Gates shut and jangle . . . Bugles thinly sound . . .
Twilight, and after mess a round of ‘fine.’

They’re bombing Abbeville!  Lights crack, searchlights rise---
A woman runs and screams “Jules--- Jean--- ou etes-vous?
They fill the road . . . one hails me in the dark,
her five grandchildren pressing close around---
“Qu’allons-nous faire?--- Nous avons peur chez nous!”.
 



 The two postcards below show the chateau where Headquarters 33rd Division was established during its stay in Eu.



The postcard below provides a view of the road leading northward out of Huppy towards Abbeville, which was bombed by German Gothas every evening. As recorded in The History of the 33rdDivision,
“At this time the town of Abbeville was so severely bombed almost every night by enemy aeroplanes that slow evacuation was begun. The German preparation for their anticipated drive to the sea via Amiens and Abbeville was apparently well underway.”

The road leading north out of Huppy to Abbeville.

Wyeth's war sonnets illustrated:~~~ 1. "Oisemont: Place de la Mairie"

The "blank Mairie" and "the gaunt old belfry".

From time to time, as I come across appropriate period photographs, I will post descriptive passages from Wyeth’s war sonnets together with photographs that illustrate the same scenes. First up, the “Place de la Mairie” in Oisemont.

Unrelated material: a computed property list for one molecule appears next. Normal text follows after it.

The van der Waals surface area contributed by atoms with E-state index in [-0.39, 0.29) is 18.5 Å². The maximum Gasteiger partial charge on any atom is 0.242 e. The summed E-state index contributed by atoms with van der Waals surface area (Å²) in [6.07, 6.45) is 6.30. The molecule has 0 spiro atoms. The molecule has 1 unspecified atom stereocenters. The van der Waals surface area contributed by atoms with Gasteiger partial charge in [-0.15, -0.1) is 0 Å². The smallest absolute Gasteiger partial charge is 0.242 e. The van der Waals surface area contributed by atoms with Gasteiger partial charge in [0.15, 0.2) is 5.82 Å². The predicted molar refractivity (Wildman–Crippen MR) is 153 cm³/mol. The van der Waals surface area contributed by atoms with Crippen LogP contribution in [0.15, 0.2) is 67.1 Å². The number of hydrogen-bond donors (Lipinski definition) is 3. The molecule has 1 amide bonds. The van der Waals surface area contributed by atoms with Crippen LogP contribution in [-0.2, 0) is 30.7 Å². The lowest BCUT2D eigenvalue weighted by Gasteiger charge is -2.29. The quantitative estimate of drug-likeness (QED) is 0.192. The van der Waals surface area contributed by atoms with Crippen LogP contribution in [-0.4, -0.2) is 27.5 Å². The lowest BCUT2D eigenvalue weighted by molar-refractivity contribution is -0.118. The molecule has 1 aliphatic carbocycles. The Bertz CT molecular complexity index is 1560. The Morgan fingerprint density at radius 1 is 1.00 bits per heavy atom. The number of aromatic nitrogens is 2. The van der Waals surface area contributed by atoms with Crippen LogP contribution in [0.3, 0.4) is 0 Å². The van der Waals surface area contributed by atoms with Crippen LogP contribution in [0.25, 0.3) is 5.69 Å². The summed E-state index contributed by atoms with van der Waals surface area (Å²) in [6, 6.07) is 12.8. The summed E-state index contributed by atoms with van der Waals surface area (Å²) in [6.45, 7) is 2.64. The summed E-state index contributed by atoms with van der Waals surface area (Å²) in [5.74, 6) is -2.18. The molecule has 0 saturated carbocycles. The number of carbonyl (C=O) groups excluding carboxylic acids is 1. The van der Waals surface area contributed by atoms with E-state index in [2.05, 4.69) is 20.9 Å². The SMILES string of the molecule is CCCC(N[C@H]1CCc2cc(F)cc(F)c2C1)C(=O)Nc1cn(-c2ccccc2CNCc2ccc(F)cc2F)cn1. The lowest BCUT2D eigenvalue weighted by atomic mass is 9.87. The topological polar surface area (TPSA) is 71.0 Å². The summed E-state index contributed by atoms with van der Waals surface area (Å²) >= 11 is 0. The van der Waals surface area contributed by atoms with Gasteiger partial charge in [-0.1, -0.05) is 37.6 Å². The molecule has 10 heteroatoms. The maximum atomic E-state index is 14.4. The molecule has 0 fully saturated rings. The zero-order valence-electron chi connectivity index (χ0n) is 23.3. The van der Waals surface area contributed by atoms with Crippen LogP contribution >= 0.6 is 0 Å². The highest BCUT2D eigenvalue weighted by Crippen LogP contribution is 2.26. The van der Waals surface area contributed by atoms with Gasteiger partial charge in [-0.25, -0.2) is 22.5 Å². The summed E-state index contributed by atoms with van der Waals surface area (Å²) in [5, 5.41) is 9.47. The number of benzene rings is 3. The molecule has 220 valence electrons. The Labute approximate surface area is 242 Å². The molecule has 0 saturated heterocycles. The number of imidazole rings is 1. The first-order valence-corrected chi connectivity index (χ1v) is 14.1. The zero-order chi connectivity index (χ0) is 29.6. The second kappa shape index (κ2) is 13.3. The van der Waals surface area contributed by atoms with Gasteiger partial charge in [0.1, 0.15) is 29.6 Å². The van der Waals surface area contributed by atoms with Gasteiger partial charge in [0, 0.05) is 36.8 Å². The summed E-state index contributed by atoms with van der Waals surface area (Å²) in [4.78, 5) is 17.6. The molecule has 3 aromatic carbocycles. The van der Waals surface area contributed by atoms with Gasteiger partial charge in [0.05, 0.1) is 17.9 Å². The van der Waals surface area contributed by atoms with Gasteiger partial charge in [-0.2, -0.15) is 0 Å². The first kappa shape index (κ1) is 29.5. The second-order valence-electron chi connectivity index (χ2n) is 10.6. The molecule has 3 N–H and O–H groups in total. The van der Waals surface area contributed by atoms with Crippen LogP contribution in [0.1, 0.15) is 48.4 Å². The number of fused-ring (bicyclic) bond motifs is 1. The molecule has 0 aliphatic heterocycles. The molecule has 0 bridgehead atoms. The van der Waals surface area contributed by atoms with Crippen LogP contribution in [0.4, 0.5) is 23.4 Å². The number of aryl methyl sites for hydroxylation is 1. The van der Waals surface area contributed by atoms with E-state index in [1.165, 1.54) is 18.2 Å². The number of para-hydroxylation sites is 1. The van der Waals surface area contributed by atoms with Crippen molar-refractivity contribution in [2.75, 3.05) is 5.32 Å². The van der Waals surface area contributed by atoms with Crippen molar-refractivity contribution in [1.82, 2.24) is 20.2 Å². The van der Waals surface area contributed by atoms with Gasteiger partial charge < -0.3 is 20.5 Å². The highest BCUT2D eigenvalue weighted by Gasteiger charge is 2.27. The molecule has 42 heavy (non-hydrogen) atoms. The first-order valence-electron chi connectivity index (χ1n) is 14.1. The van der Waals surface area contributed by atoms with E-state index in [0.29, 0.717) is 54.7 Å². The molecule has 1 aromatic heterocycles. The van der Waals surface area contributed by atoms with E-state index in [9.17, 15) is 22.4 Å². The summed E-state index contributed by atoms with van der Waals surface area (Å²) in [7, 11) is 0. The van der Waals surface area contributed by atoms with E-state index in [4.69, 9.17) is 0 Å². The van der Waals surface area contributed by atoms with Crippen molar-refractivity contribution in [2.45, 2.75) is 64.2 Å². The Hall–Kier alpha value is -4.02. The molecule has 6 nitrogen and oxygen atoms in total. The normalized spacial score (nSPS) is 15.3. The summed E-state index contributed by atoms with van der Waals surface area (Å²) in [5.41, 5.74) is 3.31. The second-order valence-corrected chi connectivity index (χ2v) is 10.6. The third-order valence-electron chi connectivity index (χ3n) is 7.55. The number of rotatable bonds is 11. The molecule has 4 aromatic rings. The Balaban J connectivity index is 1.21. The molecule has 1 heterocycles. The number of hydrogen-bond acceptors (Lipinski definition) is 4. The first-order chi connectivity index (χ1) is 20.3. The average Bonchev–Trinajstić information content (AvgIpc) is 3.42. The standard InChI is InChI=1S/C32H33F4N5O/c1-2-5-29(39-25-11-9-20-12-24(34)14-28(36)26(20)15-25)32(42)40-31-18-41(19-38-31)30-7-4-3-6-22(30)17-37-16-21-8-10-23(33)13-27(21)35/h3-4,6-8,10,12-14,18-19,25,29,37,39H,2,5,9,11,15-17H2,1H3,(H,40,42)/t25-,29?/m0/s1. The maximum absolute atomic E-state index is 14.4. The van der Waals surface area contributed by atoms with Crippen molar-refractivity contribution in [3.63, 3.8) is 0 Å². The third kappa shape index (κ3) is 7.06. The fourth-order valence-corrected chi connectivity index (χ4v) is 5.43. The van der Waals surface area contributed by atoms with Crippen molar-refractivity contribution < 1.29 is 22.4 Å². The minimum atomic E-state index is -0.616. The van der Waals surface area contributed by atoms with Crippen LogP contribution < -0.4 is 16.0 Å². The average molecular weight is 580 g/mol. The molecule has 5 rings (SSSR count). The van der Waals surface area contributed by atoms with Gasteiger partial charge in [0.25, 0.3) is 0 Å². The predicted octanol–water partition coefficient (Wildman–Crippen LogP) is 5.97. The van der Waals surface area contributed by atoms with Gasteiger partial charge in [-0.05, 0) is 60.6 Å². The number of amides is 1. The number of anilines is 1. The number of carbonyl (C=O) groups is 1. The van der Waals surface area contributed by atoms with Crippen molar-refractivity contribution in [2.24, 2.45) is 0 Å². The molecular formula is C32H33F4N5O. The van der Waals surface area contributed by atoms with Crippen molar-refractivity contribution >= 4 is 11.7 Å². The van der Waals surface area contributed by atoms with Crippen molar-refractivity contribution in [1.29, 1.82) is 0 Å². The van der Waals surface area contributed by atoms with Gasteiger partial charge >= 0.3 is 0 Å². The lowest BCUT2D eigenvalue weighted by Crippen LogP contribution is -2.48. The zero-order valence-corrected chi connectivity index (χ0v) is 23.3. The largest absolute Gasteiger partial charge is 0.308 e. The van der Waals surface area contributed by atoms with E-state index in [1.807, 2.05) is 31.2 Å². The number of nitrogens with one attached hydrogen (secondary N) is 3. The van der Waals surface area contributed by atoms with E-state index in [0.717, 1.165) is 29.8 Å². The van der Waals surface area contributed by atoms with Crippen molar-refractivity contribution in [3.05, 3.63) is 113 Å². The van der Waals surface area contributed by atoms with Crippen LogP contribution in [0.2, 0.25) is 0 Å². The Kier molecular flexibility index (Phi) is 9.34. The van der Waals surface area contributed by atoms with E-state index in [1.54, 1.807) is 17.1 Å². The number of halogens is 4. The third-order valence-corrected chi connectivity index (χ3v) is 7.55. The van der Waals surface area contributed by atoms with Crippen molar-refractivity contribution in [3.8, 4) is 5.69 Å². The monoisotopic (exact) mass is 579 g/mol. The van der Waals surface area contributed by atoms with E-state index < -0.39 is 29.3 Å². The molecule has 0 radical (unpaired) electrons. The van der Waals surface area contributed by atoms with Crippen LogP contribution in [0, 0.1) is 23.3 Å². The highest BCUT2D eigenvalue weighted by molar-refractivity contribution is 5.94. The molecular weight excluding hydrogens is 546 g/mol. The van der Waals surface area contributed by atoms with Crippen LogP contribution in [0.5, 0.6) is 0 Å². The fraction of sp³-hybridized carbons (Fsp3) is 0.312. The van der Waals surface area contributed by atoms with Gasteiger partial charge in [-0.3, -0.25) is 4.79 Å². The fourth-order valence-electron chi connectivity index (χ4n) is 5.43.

OISEMONT: Place de la Mairie
The shadows slant along the dusty square
that tilts haphazard past the blank Mairie.
Grey timid little houses hand in hand
step gingerly downhill. A yellow wall,
branded Hotel du Soleil d’Or--- down there
the zinc and tinware sign Quincaillerie.
Up from the rest camp swings a Highland band
and people swarm and clutter . . . children call.
The pipers drone a shrill nostalgic air
below my window in the Mercerie,
kilts flapping while the drumsticks thump and fly.
The gaunt old belfry tolls a reprimand,
and as the drums stop and the bagpipes squall
a long slow dingy funeral crawls by.


It is the evening of May 26th,1918. Lieutenant Wyeth and his fellow officers have been on board a series of troop trains since mid-afternoon of the previous day, travelling from Brest on the coast to Paris to Beauvais, arriving in Oisemont in the early evening, after nearly 30 hours of travel.